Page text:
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In the 2008 fiscal year, GRA spent $19.1 million on research infrastructure, $12.5 million on eminent scholars, and $9.5 million on tech commercialization, according to the alliance's 2008 Annual Report. GRA consists of the University of Georgia, the Medical College of Georgia, Emory University, Clark Atlanta University, the Georgia Institute of Technology, and Georgia State University.
The state-funded alliance fosters industry-academic collaborations, and oversees the successful GRA Eminent Scholars program — which since 1990 has recruited 61 top-tier researchers to Georgia research universities. The eminent scholars program has drawn attention from several states in recent years, including Arizona [BRN, Sept.2, 2008] and New York [BRN, Jan. 11, 2008] — and is credited by GRA with creating more than 1,650 jobs statewide.
Those jobs are among the state's 9,807 life-sci academic R&D jobs in 2007, according to the most recent Shaping Infinity; no comparable figure for 2006 was included in the previous year's report.
Shaping Infinity also recorded 17,941 industry life-sci jobs statewide in 2007. While that figure is 17 percent higher than the 15,283 jobs reported for 2006, the change largely reflects the addition the following year of 2,751 agricultural biotech jobs; the category was not listed in the 2006 statistics published last year. When "core" life-sci industry jobs are measured, the number actually dipped by 0.6 percent year to year, to 15,190 in '07 from 15,283 a year earlier.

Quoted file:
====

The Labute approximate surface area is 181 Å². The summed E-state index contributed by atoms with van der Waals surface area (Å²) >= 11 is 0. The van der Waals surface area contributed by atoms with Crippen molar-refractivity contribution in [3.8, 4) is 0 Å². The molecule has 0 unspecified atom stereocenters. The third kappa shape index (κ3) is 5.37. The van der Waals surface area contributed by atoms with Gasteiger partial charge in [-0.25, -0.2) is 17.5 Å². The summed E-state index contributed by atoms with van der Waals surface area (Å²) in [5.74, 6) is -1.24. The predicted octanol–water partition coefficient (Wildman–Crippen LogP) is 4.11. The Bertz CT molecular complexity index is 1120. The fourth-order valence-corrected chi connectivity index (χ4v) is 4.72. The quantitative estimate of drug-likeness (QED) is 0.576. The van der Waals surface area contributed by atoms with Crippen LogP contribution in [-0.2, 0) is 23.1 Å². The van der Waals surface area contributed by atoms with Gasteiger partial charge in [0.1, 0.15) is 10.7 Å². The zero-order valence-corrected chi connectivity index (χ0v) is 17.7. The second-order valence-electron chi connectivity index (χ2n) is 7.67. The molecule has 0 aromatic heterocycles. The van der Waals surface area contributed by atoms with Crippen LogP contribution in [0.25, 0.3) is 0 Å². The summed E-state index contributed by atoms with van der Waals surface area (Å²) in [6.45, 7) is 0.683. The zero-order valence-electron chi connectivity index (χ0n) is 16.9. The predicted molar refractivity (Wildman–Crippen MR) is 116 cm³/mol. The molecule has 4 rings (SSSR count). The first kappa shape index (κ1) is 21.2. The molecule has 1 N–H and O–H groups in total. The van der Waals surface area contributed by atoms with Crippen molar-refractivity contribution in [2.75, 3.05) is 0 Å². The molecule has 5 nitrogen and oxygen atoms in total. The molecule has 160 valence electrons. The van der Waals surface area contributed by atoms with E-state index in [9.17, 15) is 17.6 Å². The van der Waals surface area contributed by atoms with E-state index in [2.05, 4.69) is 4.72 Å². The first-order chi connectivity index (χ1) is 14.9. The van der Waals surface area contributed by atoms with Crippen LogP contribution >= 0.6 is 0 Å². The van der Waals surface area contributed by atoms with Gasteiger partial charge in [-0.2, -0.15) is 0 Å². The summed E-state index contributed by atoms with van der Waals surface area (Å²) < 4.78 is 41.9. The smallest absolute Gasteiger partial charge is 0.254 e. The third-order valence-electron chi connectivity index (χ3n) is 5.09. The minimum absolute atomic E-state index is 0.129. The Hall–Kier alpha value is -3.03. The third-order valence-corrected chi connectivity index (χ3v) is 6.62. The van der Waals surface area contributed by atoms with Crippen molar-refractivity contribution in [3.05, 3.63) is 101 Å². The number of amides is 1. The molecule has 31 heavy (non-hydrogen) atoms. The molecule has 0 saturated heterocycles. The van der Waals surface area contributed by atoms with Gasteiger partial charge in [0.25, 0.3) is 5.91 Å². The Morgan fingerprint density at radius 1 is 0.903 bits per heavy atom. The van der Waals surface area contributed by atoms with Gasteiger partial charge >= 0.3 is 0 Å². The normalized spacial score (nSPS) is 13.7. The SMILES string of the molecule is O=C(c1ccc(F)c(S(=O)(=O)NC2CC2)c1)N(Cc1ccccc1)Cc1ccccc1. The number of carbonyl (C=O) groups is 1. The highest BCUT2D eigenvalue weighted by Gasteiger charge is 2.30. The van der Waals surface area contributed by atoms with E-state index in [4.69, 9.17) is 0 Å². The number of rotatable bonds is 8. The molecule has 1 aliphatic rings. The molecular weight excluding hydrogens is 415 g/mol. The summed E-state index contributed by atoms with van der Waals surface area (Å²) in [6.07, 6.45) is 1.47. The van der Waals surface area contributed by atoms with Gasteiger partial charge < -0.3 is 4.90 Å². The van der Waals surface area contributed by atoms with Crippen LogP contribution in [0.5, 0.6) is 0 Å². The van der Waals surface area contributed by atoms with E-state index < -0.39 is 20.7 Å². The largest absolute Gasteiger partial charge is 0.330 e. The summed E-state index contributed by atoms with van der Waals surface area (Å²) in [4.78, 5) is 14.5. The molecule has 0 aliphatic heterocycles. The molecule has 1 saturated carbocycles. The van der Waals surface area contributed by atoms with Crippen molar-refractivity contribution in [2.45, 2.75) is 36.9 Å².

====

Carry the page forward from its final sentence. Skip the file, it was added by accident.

However, Shaping Infinity noted that life-sci job growth rose between 2001 and 2007 at double the rate of the state's entire workforce — a key reason why the state is eager to help grow the industry. So too is the effect on Georgia's gross domestic product. The state's core life sciences sectors generated $4.3 bil¬lion in state GDP in 2007, while agricultural life sciences companies contributed another $1.9 billion to Georgia’s GDP, which stood at $396.5 billion in 2007, according to US Bureau of Economic Analysis figures released in June 2008.
The report also found that Georgia life-sci employers helped create 62,033 jobs across all industries as well as generate $17.3 billion in total economic impact, and $517 million in tax revenues for state and local governments. Academic R&D accounted for a total 14,919 direct and indirect jobs, and another $1.3 billion in sales, and $807 billion in economic impact.
"The [BIO 2009] convention will really shine a light on Georgia, and will show the rest of the world that there is a life sciences industry here," Craig said, "If you talk to people outside Georgia, it’s not well known as a place where there's a significant life sciences industry. But there is, and it's clustered around the strong research universities.
"It's really going to be eye-opening for a lot of people from around the nation, and around the world," Craig added.